Buy Now, Pay Later Layaway

Buy Now, Pay Later, or BNPL, could be described as a hybrid between credit and layaway. Rather than the purchased items being kept at the retail store until the purchase is paid off, buyers typically get the product immediately, and commit to a set of payments that are typically made online or via an app rather than at the store, or via auto-debit.

Afterpay, Quadpay, Sezzle, Affirm, Zip, and Klarna are among these companies. PayPal, too, offers a buy-now-pay-later feature. Four installments are common, and there may be no interest, or it could be as high as 30 percent. A setup or service fee may or may not be charged. Late fees are common.

The trend started in Australia, the United Kingdom, and other parts of Europe where credit card debt is not as prevalent as in the U.S. Flexibility is a top selling point of BNPL plans.

These options grew in popularity during the coronavirus pandemic, likely due to online shopping as well as financial pressures. And consumer interest is only growing. Adobe Analytics reported a 20 percent increase in BNPL platform usage on Cyber Monday 2021 versus 2020, and a 466% percent increase over 2019 holiday shopping. BNPL is especially popular with Millennials and Gen Z along with lower-income Americans, according to a SurveyMonkey study.

Even brick-and-mortar stores have rolled out BNPL options due to the overhead involved with storing items and managing layaway payments. Digital layaway is another term that’s being used for buying now and paying later.

There can be some pitfalls and things to be aware of when opting for this type of payment option. In fact, in late 2021, the U.S. Consumer Financial Protection Bureau announced that it will investigate, ordering Affirm, Klarna, Afterpay, Zip, and PayPal to respond to questions about business practices. The number and amount of purchases, autopay, and credit reports are among the details sought by the financial regulator.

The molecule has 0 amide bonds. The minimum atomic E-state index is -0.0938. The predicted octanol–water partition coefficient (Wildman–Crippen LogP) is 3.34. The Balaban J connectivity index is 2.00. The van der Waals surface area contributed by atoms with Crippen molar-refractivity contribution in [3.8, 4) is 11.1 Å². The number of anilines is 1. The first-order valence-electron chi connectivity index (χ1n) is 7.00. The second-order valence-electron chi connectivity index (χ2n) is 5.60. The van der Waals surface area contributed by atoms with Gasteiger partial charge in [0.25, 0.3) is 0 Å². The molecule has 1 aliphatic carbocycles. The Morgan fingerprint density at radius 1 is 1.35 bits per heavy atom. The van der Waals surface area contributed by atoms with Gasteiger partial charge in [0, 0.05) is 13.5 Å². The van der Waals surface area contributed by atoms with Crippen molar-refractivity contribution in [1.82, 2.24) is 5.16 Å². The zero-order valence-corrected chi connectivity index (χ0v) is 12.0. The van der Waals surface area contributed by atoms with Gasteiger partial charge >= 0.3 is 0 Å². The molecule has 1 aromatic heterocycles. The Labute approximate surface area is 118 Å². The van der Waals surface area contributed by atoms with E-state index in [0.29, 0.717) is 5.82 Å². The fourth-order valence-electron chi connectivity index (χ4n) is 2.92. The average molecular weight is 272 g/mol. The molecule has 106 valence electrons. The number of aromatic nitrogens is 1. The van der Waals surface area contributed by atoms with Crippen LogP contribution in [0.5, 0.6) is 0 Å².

According to a Dec. 21 personal finance column in the Washington Post, the CFPB became “uneasy” with the ease of the payment plans as well as a possibly related uptick in impulse purchases. “Buy now, pay later is the new version of the old layaway plan, but with modern, faster twists, where the consumer gets the product immediately but gets the debt immediately, too,” CFPB Director Rohit Chopra told the Post.

Some of the BNPL companies put out statements insisting that they are providing a needed service that’s an alternative to using credit cards, and that they welcome the scrutiny.

A common setup is to pay 25 percent down, and then three installments over two weeks. Often, the service will seek to connect to your bank account to ensure prompt payments. If a payment is missed, the BNPL company may report you to a credit bureau, negatively impacting your credit rating. (One of the positives of using a credit card, especially if you pay it off every month and don’t carry a balance, is that it helps build credit.)

A SurveyMonkey survey poll found 1 in 5 consumers to have used a BNPL service in the past year, and most commonly for tech, furniture, and clothing purchases. However, 1 in 6 buyers experienced regret for reasons such as high interest rates or unnecessary or unaffordable purchases.

Regardless, buy now, pay later options continue to grow. Affirm has partnered with Amazon as well as Walmart, Peloton, and Wayfair, charging interest in some cases. Credit card companies such as Mastercard are getting into the game. You’ll also find BNPL options at Target, Ulta, Sephora, Best Buy, Macy’s, Etsy, American Eagle, Abercrombie & Fitch, and many other retailers.

As with any purchase, the best move is often to simply buy what you can afford. Avoid impulse purchases, don’t spend more than you would if paying with cash, and if you do decide to spread out payments over time, be mindful of the total amount due and how it fits with your overall budget. The last thing you want is buyer’s remorse along with debt.

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